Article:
A strong epidemiological association has been revealed
between air pollution and the occurrence of cardiovascular disease (CVD). Deleterious consequences of such pollution, including myocardial infarction and coronary ischaemia, have occurred after both acute as well as chronic exposure to air pollution. The causal pathophysiological mechanisms through which these effects occur have not been identified
but potential pathways include endothelial dysfunction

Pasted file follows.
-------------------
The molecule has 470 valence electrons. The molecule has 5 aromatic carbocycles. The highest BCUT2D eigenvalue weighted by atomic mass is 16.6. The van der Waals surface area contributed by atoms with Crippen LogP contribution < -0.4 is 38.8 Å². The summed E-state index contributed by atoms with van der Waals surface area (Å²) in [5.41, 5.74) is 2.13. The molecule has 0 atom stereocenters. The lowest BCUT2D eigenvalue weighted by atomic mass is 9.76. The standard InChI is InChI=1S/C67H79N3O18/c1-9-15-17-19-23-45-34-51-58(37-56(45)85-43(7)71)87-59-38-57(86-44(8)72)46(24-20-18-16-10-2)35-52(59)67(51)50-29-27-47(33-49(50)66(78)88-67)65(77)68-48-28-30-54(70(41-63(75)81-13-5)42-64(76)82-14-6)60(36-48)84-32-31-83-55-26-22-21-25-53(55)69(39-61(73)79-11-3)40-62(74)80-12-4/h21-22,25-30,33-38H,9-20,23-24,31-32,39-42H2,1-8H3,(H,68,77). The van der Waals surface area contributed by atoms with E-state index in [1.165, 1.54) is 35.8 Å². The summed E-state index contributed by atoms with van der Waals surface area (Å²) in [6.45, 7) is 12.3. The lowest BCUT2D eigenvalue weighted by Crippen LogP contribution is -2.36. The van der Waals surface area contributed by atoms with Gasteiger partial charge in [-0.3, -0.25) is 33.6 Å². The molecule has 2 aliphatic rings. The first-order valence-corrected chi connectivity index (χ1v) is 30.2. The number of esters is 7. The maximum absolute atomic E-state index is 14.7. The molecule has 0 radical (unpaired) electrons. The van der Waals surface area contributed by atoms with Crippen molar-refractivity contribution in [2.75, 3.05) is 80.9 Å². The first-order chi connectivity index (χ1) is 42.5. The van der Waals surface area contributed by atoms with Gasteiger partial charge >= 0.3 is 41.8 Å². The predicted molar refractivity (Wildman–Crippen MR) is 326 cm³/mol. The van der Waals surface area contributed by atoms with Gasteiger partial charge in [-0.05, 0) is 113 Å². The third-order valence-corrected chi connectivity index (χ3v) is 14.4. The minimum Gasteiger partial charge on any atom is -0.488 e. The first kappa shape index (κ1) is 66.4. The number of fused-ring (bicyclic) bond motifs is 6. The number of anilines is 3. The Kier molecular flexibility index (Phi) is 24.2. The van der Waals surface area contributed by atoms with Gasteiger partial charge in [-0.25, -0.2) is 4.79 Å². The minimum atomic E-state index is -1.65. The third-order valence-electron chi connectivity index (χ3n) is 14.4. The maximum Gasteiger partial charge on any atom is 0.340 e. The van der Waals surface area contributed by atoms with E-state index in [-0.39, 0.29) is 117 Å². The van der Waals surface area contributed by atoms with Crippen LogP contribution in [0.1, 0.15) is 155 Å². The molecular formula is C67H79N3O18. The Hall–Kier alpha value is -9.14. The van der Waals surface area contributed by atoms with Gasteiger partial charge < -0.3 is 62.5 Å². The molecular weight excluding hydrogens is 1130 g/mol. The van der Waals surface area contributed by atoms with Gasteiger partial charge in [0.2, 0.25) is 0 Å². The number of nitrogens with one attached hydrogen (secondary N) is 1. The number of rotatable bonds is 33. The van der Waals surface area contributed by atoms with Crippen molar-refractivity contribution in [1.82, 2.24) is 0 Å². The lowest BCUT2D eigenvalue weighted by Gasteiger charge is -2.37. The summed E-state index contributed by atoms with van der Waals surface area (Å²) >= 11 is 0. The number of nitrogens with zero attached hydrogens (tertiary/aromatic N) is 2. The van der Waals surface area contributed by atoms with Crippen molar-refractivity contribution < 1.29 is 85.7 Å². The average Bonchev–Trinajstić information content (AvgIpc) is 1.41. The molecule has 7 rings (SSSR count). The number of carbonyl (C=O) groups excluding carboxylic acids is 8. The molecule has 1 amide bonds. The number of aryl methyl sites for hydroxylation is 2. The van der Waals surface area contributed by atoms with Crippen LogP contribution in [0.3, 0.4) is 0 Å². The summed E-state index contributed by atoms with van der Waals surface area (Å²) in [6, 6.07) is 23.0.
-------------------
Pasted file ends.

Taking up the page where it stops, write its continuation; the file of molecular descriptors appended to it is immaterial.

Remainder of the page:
and systemic reactions such as inflammation and oxidative stress. Because of increasing urbanisation and associated anthropogenic activities, air pollution is considered an important topic in public health and it remains challenging to translate these epidemiological observations into clinical consequences and guidelines. Nevertheless, for the high cardiovascular risk population, air pollution might have direct clinical relevance. In the future, more knowledge is required about the absolute risk of air pollution in specific high-risk populations and the pathophysiological
mechanisms behind this relationship.